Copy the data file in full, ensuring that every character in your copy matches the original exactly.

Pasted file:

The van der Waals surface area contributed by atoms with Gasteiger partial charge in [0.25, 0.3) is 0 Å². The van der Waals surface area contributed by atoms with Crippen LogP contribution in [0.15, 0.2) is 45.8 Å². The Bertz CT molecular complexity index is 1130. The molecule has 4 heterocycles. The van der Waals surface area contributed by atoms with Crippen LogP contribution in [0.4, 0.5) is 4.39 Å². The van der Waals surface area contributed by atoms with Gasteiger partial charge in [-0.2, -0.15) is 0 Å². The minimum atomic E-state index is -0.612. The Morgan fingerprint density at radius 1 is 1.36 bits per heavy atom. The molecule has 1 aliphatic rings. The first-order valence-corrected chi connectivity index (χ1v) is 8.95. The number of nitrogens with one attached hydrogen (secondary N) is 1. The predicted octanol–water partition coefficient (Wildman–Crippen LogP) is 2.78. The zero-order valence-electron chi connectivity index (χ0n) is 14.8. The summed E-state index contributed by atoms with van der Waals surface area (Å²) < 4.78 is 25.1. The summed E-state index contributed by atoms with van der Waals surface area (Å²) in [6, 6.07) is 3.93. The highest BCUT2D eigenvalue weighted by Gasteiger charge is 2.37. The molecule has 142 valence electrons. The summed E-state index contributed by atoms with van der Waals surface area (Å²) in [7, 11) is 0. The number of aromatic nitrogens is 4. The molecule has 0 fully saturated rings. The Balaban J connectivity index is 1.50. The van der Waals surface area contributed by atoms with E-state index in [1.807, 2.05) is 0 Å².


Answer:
The van der Waals surface area contributed by atoms with Gasteiger partial charge in [0.25, 0.3) is 0 Å². The van der Waals surface area contributed by atoms with Crippen LogP contribution in [0.15, 0.2) is 45.8 Å². The Bertz CT molecular complexity index is 1130. The molecule has 4 heterocycles. The van der Waals surface area contributed by atoms with Crippen LogP contribution in [0.4, 0.5) is 4.39 Å². The van der Waals surface area contributed by atoms with Gasteiger partial charge in [-0.2, -0.15) is 0 Å². The minimum atomic E-state index is -0.612. The Morgan fingerprint density at radius 1 is 1.36 bits per heavy atom. The molecule has 1 aliphatic rings. The first-order valence-corrected chi connectivity index (χ1v) is 8.95. The number of nitrogens with one attached hydrogen (secondary N) is 1. The predicted octanol–water partition coefficient (Wildman–Crippen LogP) is 2.78. The zero-order valence-electron chi connectivity index (χ0n) is 14.8. The summed E-state index contributed by atoms with van der Waals surface area (Å²) < 4.78 is 25.1. The summed E-state index contributed by atoms with van der Waals surface area (Å²) in [6, 6.07) is 3.93. The highest BCUT2D eigenvalue weighted by Gasteiger charge is 2.37. The molecule has 142 valence electrons. The summed E-state index contributed by atoms with van der Waals surface area (Å²) in [7, 11) is 0. The number of aromatic nitrogens is 4. The molecule has 0 fully saturated rings. The Balaban J connectivity index is 1.50. The van der Waals surface area contributed by atoms with E-state index in [1.807, 2.05) is 0 Å².